@param: boundary_size - boundary around cropped image
    """
    W_mod = np.sqrt(np.square(gradx) + np.square(grady))
    # Map image values to [0, 1]
    W_mod = PlotImage(W_mod)
    # Threshold the image with threshold=0.4
    W_gray = image_threshold(np.average(W_mod, axis=2), threshold=threshold)
    x, y = np.where(W_gray == 1)

    # Boundary of cropped image (contain watermark)
    xm, xM = np.min(x) - boundary_size - 1, np.max(x) + boundary_size + 1
    ym, yM = np.min(y) - boundary_size - 1, np.max(y) + boundary_size + 1

    return gradx[xm:xM, ym:yM, :], grady[xm:xM, ym:yM, :]
     # return gradx[xm:xM, ym:yM, 0], grady[xm:xM, ym:yM, 0]



basically, the files in python are these ones i attached here (Some 2 or 3 related to numpy, i didn´t included due to their size), but the full python version  can be downloaded here https://github.com/rohitrango/automatic-watermark-detection
Also, i included the functions used in the source in one single pdf so i could better try to follow the rotines to see if i can understand what it is doing.
Title: Re: Fast median algorithm
Post by: Siekmanski on July 21, 2020, 06:34:19 AM
I thought this is what you wanted to do:
Instead of X and Y convolution matrices you like to use X and Y median matrices to detect the edges in the image?

I do not understand the part, you talk about 100 different pictures.
I'm not really sure what to make of the watermark removal part, or is it only about edge detection?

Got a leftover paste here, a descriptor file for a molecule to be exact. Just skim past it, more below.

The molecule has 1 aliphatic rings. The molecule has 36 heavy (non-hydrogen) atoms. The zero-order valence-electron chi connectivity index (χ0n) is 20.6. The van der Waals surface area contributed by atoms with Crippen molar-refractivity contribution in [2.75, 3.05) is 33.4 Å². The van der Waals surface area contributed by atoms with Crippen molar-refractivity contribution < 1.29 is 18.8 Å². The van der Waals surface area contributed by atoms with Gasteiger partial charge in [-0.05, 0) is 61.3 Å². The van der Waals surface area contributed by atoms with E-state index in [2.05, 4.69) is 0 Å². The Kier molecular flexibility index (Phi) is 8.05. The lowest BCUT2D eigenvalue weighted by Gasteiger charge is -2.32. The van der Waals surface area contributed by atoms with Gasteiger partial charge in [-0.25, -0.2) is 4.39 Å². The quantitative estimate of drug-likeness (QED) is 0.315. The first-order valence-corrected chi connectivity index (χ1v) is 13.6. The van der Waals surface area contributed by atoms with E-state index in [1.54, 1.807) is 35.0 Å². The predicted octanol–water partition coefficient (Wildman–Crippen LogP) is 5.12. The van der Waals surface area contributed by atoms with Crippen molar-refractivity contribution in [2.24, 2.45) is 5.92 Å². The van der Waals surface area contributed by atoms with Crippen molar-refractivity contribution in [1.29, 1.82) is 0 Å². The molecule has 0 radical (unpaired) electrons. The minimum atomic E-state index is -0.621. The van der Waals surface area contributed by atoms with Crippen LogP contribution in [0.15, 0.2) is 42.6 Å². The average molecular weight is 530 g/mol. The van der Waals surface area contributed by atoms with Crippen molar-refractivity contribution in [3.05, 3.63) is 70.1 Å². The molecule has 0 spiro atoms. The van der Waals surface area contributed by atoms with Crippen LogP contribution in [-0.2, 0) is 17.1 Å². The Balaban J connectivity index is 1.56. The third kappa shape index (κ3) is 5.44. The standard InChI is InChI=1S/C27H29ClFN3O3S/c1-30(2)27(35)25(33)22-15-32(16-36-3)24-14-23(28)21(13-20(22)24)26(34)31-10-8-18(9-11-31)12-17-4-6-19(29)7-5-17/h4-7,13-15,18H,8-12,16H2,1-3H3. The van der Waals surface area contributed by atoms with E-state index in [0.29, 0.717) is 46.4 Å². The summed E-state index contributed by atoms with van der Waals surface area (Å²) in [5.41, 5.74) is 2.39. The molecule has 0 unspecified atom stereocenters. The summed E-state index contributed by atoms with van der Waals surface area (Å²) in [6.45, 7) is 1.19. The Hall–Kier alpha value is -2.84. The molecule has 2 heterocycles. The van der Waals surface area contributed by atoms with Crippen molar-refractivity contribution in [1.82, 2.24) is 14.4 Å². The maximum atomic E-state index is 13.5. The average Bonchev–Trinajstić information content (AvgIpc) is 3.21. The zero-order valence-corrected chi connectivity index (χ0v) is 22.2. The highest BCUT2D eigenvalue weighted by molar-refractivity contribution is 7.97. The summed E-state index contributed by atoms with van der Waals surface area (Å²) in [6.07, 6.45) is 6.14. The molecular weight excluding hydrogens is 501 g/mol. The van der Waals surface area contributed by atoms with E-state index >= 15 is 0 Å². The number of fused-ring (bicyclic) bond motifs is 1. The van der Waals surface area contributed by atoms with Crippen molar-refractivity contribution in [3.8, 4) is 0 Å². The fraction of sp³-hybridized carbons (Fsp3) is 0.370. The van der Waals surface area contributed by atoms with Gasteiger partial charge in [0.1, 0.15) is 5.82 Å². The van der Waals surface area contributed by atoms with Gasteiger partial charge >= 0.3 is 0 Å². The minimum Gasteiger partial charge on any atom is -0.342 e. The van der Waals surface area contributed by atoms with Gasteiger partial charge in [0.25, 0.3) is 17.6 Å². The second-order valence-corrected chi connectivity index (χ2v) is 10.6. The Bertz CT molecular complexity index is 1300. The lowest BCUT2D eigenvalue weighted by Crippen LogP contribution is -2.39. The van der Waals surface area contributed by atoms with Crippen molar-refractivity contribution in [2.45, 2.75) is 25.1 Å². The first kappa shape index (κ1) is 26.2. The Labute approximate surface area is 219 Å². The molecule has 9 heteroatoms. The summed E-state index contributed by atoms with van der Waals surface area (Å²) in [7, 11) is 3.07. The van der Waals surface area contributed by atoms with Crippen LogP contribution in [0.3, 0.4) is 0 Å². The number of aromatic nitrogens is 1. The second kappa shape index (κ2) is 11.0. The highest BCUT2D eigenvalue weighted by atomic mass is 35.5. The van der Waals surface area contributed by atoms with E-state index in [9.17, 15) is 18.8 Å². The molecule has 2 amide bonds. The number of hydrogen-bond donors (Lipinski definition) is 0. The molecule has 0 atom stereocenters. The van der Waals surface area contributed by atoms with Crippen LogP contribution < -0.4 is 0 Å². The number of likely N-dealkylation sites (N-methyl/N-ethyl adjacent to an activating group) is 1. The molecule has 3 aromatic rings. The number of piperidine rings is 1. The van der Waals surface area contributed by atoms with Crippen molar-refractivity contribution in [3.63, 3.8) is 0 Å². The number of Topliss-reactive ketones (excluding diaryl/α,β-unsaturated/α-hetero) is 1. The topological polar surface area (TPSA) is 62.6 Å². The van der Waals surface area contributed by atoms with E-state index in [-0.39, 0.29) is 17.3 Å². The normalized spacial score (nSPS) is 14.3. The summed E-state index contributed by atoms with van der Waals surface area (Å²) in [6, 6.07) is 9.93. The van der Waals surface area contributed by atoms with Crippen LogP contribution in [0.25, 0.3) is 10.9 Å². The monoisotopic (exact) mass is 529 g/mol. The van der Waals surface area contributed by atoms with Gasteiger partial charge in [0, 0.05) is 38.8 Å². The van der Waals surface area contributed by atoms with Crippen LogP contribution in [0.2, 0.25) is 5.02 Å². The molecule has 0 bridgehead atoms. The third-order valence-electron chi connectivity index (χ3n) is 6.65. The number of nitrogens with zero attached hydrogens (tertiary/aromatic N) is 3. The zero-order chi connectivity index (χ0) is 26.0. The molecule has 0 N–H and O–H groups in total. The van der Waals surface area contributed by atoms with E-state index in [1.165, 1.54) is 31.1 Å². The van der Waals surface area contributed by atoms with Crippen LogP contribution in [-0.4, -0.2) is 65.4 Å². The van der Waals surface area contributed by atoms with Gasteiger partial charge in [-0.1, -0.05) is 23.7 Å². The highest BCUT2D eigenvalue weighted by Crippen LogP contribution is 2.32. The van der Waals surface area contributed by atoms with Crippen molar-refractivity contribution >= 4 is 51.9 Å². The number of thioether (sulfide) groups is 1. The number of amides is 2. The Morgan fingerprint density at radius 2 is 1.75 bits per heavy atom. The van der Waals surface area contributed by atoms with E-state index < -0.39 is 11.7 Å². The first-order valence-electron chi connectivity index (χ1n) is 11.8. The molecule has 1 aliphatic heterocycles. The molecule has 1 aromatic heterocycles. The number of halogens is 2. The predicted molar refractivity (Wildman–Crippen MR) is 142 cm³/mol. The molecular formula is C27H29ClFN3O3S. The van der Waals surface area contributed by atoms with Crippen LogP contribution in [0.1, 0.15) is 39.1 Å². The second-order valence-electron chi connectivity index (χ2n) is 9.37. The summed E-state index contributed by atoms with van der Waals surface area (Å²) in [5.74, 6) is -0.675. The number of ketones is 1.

-> The median calculation is done after sobel magnitudes are found.
Why not directly find the magnitudes from the median matrices. ( don't know if this is a good idea... have to experiment with that thought. )


Title: Re: Fast median algorithm
Post by: guga on July 21, 2020, 07:00:55 AM
I thought this is what you wanted to do:
Instead of X and Y convolution matrices you like to use X and Y median matrices to detect the edges in the image?

I do not understand the part, you talk about 100 different pictures.
I'm not really sure what to make of the watermark removal part, or is it only about edge detection?

No. The median is used to calculate the median of the Sobel value of each pixel on all 100 different images. If i understood the documentation correctly, it calculated the median of the sobel values found on each image.

The part i´m talking about 100 images is from where it compute the median of sobels (Their results are in Real4). i´m using your routine to convert the resultant sobels to integer (rather then Real4), just to actually see what the algo is doing, since i´m not sure if i interpreted correctly what the python functions are actually doing

Ex: